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Isley Lynn: ‘Audiences respond to the confessional nature of my work’

Isley Lynn. Photo: Matt Thomas

Following its premiere at London’s Vault Festival in January, Isley Lynn’s debut play Skin a Cat has now opened at the new underground London theatre the Bunker. Lynn speaks to David Hutchison about the play people warned her not to write…

How have preparations been for the show’s second airing?

The job is just so totally different, to remount a production. I think we feel a lot of responsibility to the people running the Bunker who’ve been so supportive and so cool. So we want to give them a great show and help them launch what I think is such an exciting new venue. Other than that pressure, to give the Bunker a gift, I’m really confident in the show, because it had such a good reception at Vault Festival. And I still get messages from people saying: “I wanted to tell you that Skin a Cat really spoke to me.”

For everyone who hasn’t seen the play: what’s it about?

The play is about my sex life. It’s about a character called Alana who’s trying desperately to be like other teenagers and have sex for the first time. But every time she gets close, something gets in the way. Let’s say it’s semi-autobiographical. These characters are versions of real people, so they’re exaggerated and obviously condensed into a short amount of time. But most of it happened, in one way or another.

There’s an ongoing debate about women’s work being branded ‘confessional’ more often than men’s – how do you feel about that?

Is Hamlet confessional? Is any character who directly addresses the audience, or gives intimate access to their life, confessional? When you take it away from a female framework, it becomes very easy to figure out whether you’re being sexist or not – by asking women particularly that question. I’m someone who’s come against that label – which I don’t think is a negative label in itself. But I’ve had people of all genders warn me about the confessional nature of this work. Some of them had my best interests at heart, some of them were saying I shouldn’t do it. And they were people who are very well-known in our industry. But as it turns out, the confessional nature of the play is what everyone is responding to. It’s a specific story, but it should speak to everyone.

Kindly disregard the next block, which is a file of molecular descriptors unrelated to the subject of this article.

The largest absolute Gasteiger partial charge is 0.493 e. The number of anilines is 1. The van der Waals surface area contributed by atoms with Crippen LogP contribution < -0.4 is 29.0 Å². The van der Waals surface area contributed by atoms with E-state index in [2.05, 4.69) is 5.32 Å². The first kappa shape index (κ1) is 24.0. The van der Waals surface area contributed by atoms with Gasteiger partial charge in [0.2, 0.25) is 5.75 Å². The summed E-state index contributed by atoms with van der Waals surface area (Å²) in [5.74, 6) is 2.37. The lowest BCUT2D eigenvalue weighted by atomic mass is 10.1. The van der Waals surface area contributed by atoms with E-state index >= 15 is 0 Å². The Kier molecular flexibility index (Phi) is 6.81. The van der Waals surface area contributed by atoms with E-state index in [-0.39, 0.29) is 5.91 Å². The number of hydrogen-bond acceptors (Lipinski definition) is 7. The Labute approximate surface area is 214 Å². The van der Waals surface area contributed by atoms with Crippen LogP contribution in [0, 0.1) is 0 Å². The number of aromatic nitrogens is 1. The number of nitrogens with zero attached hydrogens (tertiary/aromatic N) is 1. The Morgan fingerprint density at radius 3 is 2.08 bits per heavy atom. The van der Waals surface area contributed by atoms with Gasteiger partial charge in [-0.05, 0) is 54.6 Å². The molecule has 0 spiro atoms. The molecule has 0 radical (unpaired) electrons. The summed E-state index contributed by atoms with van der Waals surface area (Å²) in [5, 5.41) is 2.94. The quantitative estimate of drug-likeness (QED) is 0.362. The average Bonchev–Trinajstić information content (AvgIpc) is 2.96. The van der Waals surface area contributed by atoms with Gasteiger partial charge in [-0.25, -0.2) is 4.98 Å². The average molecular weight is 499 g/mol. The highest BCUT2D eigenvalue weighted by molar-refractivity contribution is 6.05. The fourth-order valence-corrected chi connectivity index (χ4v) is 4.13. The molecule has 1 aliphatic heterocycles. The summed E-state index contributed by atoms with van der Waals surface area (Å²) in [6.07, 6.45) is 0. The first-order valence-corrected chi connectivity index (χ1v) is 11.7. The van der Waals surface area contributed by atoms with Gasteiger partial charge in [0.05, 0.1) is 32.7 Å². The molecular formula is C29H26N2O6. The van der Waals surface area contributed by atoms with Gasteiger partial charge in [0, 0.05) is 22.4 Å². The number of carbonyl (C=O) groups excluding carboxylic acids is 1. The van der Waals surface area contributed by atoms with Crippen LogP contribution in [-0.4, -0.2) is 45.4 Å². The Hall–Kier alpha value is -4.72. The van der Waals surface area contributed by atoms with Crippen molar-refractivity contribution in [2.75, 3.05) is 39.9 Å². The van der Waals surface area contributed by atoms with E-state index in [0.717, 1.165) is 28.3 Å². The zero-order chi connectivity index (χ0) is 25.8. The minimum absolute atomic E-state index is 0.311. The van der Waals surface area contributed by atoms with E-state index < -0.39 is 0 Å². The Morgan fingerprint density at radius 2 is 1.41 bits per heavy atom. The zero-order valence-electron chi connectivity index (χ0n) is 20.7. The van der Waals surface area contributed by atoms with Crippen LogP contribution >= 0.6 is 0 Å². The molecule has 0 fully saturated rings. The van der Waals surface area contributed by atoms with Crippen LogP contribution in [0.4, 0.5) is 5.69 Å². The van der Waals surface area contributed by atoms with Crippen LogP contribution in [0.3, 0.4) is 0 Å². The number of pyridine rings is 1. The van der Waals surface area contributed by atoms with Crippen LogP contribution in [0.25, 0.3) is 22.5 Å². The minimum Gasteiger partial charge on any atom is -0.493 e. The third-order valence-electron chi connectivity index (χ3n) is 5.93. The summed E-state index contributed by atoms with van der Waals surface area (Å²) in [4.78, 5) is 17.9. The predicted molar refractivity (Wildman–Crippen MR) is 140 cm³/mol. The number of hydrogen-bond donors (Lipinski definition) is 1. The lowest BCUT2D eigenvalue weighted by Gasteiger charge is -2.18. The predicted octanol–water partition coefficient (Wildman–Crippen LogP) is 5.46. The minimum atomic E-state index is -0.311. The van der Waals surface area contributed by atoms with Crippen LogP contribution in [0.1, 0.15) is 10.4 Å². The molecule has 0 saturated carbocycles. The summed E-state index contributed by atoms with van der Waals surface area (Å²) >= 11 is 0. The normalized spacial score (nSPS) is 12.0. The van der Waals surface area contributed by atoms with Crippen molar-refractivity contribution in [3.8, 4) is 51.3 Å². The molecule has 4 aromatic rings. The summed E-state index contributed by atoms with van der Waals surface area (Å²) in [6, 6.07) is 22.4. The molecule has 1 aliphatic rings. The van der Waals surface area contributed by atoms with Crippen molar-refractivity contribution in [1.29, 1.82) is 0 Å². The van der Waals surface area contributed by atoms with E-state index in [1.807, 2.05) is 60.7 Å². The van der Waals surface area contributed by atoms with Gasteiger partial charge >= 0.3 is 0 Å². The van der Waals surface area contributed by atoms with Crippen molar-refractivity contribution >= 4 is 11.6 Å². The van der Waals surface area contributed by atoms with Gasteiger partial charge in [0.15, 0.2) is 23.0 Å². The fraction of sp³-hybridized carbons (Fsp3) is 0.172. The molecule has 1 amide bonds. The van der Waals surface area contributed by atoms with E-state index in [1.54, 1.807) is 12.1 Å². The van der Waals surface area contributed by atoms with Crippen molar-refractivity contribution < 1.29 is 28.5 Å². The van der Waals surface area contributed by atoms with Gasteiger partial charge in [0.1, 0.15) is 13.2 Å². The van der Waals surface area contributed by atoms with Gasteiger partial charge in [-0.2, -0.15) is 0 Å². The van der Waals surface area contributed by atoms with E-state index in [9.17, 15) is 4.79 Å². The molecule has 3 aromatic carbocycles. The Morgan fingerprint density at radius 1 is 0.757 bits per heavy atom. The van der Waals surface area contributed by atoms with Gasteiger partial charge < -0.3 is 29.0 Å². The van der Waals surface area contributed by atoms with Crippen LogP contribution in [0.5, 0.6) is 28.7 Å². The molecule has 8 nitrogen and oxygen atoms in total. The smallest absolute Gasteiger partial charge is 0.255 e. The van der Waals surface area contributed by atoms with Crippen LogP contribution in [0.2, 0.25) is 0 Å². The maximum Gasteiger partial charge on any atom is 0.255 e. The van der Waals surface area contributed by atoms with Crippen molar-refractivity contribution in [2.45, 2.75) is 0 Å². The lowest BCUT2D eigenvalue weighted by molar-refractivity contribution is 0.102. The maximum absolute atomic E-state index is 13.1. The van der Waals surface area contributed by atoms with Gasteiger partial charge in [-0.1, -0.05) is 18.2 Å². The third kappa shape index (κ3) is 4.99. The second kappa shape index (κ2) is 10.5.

How much control do you have as a writer over the play’s future life?

Writers have to be self-starters, and they have to have a lot of different hats as well as their writing hats. So I am always pursuing opportunities and pushing my work as far as it can go. I’ve not received a proper commission yet, and that hasn’t stopped me from having four plays on. With this production, everyone is pitching in to do work a bit beyond their official title. That means everyone is on the same page and genuinely invested in making this show great. It really is by the skin of our teeth, but I wouldn’t have it any other way, because it often gets the best results. But maybe I want to take that back, because I would also like to get paid [more] at some point.

CV: Isley Lynn

Training: Exeter University, BA (hons) drama
First professional play: Sleight of Hand, Theatre503 (2014)
Agent: Jonathan Kinnersley, the Agency

Skin a Cat runs at the Bunker in London until November 5

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